Popular Culture

Viennese “Seamless Integration between Modern and Gothic Architecture”
Viennese “Seamless Integration between Modern and Gothic Architecture”[60]

The city of Vienna has done an impressionable job of seamlessly integrating more modernized structures into the sea of authentic architectural relics that the metropolis has to offer. An effective example of the co-existence between the old and the new is present in how the modern, glass and steel “Haas Haus” structure faces the Gothic, St. Stephan’s Cathedral. These two structures, though from different eras and building codes, both seem to emit a Viennese flare that plays into the conformity of Viennese architecture.[61]

[edit] Viennese Dance

Local Culture

A pair of dance partners performing the Viennese Waltz at an Opera Ball
A pair of dance partners performing the Viennese Waltz at an Opera Ball[62]

Perhaps the most culturally authentic reference to Vienna is its world renowned leadership in formal Ball Room dance. Over 300,000 participants flock to Vienna’s Palaces and Opera Houses to take part in over 400 balls during Vienna’s Formal Ball season each winter. These incredibly prestigious and intricate dance events demand extreme educate and proper attire at all times.

A common opening to a Viennese Ball Room Dance is the traditional Viennese waltz which is honored as “the king of dances”. This dance was developed for two persons, and naturally, demanded a dance partner of the opposite sex. For this reason, the dance was initially perceived as scandalous and provocative, but was cleared up by the Vienna Congress meeting in 1814/1815.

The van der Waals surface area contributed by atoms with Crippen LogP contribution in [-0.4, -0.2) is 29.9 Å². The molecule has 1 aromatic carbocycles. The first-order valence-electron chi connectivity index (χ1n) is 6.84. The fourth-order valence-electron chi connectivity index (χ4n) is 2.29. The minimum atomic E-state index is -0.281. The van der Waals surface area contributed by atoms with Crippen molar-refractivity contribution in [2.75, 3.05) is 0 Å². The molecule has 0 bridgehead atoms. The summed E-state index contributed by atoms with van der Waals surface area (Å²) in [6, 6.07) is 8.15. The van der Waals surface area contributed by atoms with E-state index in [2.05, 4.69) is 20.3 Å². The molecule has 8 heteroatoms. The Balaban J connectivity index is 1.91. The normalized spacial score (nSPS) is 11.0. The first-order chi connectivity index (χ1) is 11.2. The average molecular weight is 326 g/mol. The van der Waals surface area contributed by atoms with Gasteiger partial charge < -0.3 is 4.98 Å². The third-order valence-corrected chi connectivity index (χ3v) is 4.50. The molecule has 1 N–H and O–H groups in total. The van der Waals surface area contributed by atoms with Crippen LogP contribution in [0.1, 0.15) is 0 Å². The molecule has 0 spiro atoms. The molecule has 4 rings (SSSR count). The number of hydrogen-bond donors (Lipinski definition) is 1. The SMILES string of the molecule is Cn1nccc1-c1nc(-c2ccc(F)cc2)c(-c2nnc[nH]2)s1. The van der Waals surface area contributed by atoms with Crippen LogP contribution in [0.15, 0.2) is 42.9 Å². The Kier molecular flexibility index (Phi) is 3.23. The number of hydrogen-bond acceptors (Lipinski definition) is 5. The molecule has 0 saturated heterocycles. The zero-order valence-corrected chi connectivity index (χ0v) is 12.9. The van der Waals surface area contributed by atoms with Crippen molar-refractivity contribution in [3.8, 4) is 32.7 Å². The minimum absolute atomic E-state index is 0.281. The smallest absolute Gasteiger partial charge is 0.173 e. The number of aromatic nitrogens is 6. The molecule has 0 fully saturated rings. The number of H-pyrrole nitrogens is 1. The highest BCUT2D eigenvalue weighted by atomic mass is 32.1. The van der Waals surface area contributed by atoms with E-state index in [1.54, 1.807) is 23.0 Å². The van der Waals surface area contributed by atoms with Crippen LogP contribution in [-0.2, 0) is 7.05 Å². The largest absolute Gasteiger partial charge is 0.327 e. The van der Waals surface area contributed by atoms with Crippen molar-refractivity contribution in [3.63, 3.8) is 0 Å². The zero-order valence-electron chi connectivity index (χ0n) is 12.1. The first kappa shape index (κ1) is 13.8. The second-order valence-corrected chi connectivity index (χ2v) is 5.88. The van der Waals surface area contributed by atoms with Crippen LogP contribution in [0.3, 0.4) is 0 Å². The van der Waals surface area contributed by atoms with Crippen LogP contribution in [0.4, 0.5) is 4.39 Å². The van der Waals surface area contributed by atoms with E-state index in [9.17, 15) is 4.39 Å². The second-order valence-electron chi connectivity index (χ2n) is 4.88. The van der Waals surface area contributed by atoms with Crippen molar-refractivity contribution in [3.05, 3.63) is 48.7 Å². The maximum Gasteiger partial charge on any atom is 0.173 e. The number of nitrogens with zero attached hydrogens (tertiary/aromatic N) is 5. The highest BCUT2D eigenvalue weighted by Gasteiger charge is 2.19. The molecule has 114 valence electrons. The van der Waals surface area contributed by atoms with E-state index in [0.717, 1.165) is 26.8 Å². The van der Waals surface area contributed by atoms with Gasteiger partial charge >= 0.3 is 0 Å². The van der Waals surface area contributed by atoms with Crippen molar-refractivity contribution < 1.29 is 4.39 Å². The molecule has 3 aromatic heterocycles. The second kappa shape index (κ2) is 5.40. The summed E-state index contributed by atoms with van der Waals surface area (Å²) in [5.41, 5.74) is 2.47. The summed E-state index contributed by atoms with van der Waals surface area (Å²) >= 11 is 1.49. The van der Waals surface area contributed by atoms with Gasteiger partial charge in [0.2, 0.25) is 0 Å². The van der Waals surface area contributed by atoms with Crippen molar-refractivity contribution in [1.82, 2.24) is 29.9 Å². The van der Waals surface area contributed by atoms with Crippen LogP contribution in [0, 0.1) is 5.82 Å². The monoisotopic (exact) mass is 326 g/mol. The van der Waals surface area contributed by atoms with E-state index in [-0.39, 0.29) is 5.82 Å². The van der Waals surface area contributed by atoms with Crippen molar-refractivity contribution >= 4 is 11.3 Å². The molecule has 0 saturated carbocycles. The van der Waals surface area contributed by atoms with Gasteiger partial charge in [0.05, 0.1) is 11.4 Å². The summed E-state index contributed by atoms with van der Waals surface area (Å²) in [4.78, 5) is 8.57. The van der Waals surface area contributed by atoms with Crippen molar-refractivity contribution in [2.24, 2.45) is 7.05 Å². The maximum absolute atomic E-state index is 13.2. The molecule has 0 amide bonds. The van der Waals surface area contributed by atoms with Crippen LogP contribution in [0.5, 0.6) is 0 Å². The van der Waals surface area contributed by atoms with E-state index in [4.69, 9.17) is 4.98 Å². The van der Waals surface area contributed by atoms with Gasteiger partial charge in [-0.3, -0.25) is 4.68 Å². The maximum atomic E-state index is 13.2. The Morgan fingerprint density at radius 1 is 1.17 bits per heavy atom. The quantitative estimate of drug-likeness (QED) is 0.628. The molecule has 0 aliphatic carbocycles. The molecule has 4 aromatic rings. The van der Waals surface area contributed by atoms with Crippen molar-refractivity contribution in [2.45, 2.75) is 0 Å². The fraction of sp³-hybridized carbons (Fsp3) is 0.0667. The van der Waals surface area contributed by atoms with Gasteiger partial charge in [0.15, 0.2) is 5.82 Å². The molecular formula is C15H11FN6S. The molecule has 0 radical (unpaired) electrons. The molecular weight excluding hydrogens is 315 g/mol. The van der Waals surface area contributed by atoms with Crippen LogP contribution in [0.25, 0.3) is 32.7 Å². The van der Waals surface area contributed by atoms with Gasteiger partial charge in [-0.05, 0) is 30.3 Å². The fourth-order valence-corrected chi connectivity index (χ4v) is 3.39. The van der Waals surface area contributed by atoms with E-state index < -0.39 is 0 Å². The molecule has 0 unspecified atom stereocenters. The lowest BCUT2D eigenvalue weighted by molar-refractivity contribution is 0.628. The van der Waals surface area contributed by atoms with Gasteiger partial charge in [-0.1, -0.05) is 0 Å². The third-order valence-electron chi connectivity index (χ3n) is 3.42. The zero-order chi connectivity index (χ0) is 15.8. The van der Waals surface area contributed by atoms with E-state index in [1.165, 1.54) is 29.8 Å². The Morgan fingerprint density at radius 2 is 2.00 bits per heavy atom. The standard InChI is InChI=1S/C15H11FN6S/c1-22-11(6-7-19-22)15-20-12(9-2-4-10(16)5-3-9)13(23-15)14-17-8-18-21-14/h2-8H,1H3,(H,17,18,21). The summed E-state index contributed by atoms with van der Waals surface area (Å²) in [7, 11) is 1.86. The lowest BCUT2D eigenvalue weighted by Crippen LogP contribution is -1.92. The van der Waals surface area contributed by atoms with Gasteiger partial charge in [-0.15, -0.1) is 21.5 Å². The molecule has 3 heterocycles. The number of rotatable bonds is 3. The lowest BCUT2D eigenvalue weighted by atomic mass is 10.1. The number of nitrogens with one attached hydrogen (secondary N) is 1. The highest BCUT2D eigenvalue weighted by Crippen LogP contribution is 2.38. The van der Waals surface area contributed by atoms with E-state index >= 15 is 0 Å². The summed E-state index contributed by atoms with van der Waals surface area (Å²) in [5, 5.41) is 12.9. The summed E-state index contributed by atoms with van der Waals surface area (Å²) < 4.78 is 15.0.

The traditional bow at the conclusion of a Viennese Waltz
The traditional bow at the conclusion of a Viennese Waltz[63]

Originally these events were put on by royalty and wealthy nobles, in the present however, they are usually organized by groups of dance professors. At times, because of the dance instructor’s infallible demand for excellence during rehearsal performances, these events were excluded to professional dancers and individuals from wealthy families who could afford such dance lessons.

Viennese Waltz
Viennese Waltz[64]

Proper attire for men at Viennese balls (particularly for Opera balls) is a frack or white tie, accompanied by a tailed suit, and a long formal gown for the women. In some cases specific attire is required such as a color code.

Popular Culture

The popular cultural forms of dance such as Hip hop are of course present in Vienna, but it certainly does not have a place at one of Vienna’s prestigious and celebrated Ballroom Dances.

[edit] Notes and References